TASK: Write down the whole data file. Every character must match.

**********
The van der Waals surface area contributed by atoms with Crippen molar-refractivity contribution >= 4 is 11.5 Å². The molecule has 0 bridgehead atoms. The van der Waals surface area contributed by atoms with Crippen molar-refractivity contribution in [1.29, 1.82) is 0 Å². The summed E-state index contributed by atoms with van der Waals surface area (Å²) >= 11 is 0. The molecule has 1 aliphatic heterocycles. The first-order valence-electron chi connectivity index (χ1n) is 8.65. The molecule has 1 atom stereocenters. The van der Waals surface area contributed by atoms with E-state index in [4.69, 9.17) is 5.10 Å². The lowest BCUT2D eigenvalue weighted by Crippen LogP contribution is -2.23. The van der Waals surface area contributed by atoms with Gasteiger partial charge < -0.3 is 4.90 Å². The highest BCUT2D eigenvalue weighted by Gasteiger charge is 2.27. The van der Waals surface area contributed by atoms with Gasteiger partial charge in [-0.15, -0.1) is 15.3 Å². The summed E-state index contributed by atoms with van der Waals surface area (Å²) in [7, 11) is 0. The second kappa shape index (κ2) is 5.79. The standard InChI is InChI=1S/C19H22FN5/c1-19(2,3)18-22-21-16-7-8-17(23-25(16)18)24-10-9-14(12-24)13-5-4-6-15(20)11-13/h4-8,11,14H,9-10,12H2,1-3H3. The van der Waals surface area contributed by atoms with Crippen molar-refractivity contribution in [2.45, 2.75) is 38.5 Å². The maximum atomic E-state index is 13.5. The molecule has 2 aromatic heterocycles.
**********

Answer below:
The van der Waals surface area contributed by atoms with Crippen molar-refractivity contribution >= 4 is 11.5 Å². The molecule has 0 bridgehead atoms. The van der Waals surface area contributed by atoms with Crippen molar-refractivity contribution in [1.29, 1.82) is 0 Å². The summed E-state index contributed by atoms with van der Waals surface area (Å²) >= 11 is 0. The molecule has 1 aliphatic heterocycles. The first-order valence-electron chi connectivity index (χ1n) is 8.65. The molecule has 1 atom stereocenters. The van der Waals surface area contributed by atoms with E-state index in [4.69, 9.17) is 5.10 Å². The lowest BCUT2D eigenvalue weighted by Crippen LogP contribution is -2.23. The van der Waals surface area contributed by atoms with Gasteiger partial charge < -0.3 is 4.90 Å². The highest BCUT2D eigenvalue weighted by Gasteiger charge is 2.27. The van der Waals surface area contributed by atoms with Gasteiger partial charge in [-0.15, -0.1) is 15.3 Å². The summed E-state index contributed by atoms with van der Waals surface area (Å²) in [7, 11) is 0. The second kappa shape index (κ2) is 5.79. The standard InChI is InChI=1S/C19H22FN5/c1-19(2,3)18-22-21-16-7-8-17(23-25(16)18)24-10-9-14(12-24)13-5-4-6-15(20)11-13/h4-8,11,14H,9-10,12H2,1-3H3. The van der Waals surface area contributed by atoms with Crippen molar-refractivity contribution in [2.45, 2.75) is 38.5 Å². The maximum atomic E-state index is 13.5. The molecule has 2 aromatic heterocycles.